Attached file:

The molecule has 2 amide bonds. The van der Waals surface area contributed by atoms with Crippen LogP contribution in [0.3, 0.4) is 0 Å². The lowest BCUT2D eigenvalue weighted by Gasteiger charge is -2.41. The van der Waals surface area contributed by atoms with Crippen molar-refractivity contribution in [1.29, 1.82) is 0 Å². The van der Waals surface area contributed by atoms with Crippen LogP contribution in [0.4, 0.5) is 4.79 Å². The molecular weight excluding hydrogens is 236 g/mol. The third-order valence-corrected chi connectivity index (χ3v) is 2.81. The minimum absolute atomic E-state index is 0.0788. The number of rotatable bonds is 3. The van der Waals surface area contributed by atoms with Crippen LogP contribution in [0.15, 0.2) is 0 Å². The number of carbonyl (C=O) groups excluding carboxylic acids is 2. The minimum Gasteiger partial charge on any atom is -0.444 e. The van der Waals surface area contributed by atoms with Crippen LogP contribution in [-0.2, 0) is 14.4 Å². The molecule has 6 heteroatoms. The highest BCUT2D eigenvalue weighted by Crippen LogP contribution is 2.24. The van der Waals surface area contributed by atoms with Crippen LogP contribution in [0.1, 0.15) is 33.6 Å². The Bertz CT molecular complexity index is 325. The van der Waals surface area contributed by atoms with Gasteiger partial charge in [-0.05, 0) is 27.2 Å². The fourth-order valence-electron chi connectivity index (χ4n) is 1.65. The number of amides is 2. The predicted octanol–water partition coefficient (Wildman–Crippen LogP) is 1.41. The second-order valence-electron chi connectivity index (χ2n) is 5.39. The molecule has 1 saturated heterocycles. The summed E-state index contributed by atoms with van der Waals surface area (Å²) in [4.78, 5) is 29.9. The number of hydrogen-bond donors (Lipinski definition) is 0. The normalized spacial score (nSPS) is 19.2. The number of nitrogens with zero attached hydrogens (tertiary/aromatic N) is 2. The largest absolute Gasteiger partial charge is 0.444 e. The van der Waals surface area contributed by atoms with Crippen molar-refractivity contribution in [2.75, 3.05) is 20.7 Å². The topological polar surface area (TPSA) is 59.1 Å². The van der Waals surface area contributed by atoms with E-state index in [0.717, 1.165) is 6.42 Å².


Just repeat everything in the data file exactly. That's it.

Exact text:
The molecule has 2 amide bonds. The van der Waals surface area contributed by atoms with Crippen LogP contribution in [0.3, 0.4) is 0 Å². The lowest BCUT2D eigenvalue weighted by Gasteiger charge is -2.41. The van der Waals surface area contributed by atoms with Crippen molar-refractivity contribution in [1.29, 1.82) is 0 Å². The van der Waals surface area contributed by atoms with Crippen LogP contribution in [0.4, 0.5) is 4.79 Å². The molecular weight excluding hydrogens is 236 g/mol. The third-order valence-corrected chi connectivity index (χ3v) is 2.81. The minimum absolute atomic E-state index is 0.0788. The number of rotatable bonds is 3. The van der Waals surface area contributed by atoms with Crippen LogP contribution in [0.15, 0.2) is 0 Å². The number of carbonyl (C=O) groups excluding carboxylic acids is 2. The minimum Gasteiger partial charge on any atom is -0.444 e. The van der Waals surface area contributed by atoms with Crippen LogP contribution in [-0.2, 0) is 14.4 Å². The molecule has 6 heteroatoms. The highest BCUT2D eigenvalue weighted by Crippen LogP contribution is 2.24. The van der Waals surface area contributed by atoms with Crippen LogP contribution in [0.1, 0.15) is 33.6 Å². The Bertz CT molecular complexity index is 325. The van der Waals surface area contributed by atoms with Gasteiger partial charge in [-0.05, 0) is 27.2 Å². The fourth-order valence-electron chi connectivity index (χ4n) is 1.65. The number of amides is 2. The predicted octanol–water partition coefficient (Wildman–Crippen LogP) is 1.41. The second-order valence-electron chi connectivity index (χ2n) is 5.39. The molecule has 1 saturated heterocycles. The summed E-state index contributed by atoms with van der Waals surface area (Å²) in [4.78, 5) is 29.9. The number of hydrogen-bond donors (Lipinski definition) is 0. The normalized spacial score (nSPS) is 19.2. The number of nitrogens with zero attached hydrogens (tertiary/aromatic N) is 2. The largest absolute Gasteiger partial charge is 0.444 e. The van der Waals surface area contributed by atoms with Crippen molar-refractivity contribution in [2.75, 3.05) is 20.7 Å². The topological polar surface area (TPSA) is 59.1 Å². The van der Waals surface area contributed by atoms with E-state index in [0.717, 1.165) is 6.42 Å².